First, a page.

isilon-nfs-vaai-1.2I haven’t tried the plugin with vSphere 5.0 or 5.1.

I know that EMC and VMware worked together for a while to validate this package, and I’m glad to see it has been released.

Categories: Storage, Virtualization Tags: , , ,

ScaleIO 1.30 – VMware vSphere Installation – Part II – SVM Setup

October 24th, 2014 No comments

Keep in mind that, other than the new features added in ScaleIO 1.30, it still operates in the same fashion on vSphere.  Each host still has a ScaleIO VM (SVM) that leverages vmdks, residing on local datastores, as well as can run one or more services including the Metadata Manager (MDM), ScaleIO Data Server (SDS), & ScaleIO Data Client (SDC), & iSCSI Target.

Where ScaleIO 1.30 differs from 1.2x, is the manner in which it is installed, and managed, especially when it comes to creating additional volumes, protection domains, nodes, and the like.  With ScaleIO 1.30, a vSphere Web Client plugin is added to handle all of these functions.  In Part I, I covered setting up the ScaleIO Gateway and registering it with the VMware vSphere Web Client.

Loading the SVM (OVA) Template
Before the process can begin from the Web Client plugin, the ScaleIO OVA has to be uploaded to a vSphere datastore.  This can be done manually, or can be accomplished using a provided PowerCLI script.  Using the provided script, the OVA is uploaded to one or more datastores, and converted to a Template.  It is important to note that the script will upload the OVA to multiple datastores.  This can be very expedient when deploying SVM nodes on multiple hosts.  In my test environment, I loaded one OVA on each host, for all 3 hosts in my lab.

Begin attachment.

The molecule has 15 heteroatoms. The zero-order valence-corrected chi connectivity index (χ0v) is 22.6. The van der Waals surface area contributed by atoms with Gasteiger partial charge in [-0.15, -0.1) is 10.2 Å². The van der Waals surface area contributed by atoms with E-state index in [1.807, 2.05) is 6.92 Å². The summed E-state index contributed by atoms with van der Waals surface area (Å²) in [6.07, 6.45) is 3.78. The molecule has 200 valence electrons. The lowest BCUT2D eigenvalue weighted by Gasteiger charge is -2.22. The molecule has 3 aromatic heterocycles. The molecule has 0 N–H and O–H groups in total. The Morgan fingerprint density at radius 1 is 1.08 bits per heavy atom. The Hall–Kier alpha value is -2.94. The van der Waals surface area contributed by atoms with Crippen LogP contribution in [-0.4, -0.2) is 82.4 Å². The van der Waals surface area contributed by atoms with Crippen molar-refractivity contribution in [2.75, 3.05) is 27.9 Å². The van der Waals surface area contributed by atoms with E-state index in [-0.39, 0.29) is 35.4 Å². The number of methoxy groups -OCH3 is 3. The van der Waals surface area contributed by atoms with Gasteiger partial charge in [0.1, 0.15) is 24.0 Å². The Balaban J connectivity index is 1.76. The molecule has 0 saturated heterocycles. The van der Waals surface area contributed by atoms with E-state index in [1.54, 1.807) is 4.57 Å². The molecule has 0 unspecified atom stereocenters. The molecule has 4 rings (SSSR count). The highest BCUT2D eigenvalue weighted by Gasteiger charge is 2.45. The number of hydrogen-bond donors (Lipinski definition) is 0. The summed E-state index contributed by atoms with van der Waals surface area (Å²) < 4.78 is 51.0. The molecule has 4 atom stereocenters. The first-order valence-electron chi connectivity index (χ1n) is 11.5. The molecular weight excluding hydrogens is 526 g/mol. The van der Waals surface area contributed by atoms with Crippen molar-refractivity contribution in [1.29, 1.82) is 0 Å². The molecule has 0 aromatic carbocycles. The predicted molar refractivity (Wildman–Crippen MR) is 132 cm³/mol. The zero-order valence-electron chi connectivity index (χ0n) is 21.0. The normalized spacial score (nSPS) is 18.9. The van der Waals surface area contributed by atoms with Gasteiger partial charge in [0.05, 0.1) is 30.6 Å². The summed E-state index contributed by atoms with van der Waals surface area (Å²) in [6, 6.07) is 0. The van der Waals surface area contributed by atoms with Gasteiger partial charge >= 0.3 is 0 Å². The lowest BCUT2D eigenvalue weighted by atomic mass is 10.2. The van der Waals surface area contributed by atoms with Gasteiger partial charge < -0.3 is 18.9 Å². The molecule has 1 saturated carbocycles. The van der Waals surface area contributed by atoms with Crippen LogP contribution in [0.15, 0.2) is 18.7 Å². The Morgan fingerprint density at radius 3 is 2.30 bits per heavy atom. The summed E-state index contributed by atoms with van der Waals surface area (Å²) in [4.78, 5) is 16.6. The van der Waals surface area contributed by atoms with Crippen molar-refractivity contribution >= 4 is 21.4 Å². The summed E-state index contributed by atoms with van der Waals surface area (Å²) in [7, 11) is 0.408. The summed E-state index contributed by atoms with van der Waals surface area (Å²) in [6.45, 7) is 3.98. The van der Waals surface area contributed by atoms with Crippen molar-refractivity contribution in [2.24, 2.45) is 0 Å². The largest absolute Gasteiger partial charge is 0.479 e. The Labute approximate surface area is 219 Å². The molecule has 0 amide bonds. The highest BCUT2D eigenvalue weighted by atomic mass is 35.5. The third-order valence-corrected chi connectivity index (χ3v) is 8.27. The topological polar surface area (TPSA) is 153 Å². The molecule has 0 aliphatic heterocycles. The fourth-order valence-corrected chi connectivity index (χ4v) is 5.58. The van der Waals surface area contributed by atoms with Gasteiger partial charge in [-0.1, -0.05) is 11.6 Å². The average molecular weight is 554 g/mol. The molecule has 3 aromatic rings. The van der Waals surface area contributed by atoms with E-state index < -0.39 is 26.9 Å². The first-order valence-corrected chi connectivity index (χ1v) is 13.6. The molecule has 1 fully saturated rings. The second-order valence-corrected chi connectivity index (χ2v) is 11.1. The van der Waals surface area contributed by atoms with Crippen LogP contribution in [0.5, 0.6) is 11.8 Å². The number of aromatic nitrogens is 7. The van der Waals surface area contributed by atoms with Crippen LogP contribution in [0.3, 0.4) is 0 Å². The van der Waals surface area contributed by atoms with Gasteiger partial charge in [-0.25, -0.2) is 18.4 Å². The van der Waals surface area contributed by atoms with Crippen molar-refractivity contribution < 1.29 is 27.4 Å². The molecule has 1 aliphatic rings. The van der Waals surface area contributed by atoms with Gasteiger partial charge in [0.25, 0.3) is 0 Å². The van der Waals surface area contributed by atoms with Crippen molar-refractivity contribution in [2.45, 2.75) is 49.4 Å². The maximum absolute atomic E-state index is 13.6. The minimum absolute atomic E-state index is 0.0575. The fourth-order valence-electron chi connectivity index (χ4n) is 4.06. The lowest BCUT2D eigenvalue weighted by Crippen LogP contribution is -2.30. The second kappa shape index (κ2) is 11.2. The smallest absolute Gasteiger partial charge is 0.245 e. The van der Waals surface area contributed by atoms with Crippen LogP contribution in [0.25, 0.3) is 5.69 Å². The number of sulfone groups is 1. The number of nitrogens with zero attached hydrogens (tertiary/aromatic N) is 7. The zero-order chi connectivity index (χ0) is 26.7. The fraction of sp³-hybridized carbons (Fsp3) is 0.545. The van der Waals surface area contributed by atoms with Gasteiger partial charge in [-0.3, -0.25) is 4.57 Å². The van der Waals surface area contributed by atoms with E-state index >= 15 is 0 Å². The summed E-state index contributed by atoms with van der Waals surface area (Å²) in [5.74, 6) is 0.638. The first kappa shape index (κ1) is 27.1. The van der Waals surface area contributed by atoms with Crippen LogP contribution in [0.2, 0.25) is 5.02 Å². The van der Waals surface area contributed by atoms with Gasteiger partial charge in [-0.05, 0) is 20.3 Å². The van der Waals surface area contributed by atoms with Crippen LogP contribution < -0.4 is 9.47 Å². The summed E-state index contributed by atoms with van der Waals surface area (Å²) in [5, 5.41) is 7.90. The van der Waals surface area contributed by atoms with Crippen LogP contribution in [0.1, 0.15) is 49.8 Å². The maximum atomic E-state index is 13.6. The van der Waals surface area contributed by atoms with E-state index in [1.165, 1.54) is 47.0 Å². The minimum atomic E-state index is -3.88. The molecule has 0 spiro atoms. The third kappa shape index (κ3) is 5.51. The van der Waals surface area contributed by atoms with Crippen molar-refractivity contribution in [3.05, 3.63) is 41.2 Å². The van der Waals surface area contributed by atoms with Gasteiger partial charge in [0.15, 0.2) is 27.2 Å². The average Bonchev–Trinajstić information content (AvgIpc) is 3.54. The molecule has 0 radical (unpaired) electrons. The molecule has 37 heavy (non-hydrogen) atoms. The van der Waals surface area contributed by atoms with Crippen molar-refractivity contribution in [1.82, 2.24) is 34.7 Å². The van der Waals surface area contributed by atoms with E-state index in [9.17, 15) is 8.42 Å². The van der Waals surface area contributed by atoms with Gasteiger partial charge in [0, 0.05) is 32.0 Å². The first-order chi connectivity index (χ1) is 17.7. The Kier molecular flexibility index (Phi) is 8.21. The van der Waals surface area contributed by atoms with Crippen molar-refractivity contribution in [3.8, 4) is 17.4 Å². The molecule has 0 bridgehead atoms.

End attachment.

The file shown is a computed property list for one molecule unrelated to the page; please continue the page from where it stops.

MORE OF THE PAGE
sio01 sio02

 

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Categories: Software Defined, Storage Tags:

ScaleIO 1.30 – VMware vSphere Installation – Part I – Gateway Setup

September 25th, 2014 No comments

Since ScaleIO 1.30 has been released, I can now publicly talk about how to install it in a vSphere environment.

To learn what has changed, I’ll start by covering the process of installing 1.2x first.

With 1.2x, a ScaleIO VM (SVM) is loaded on each ESXi host, and configured in the same fashion as deploying ScaleIO on Windows, Linux, or alternate Hypervisor configurations, with one exception.  Where the installation differs from all other ScaleIO installations, is that an iSCSI target service is created on each SVM, and each host then connects to the ScaleIO presented storage over iSCSI.  This has not changed yet in 1.30, but the installation still differs.

In ScaleIO 1.2x, a menu driven install script is used to stand up an initial environment, but additional nodes are added manually after installing all the components.  The 1.2x install script does not easily accommodate the addition of nodes.  Those functions are performed after the binaries have been installed on any new ScaleIO nodes.

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Categories: Software Defined, Storage Tags: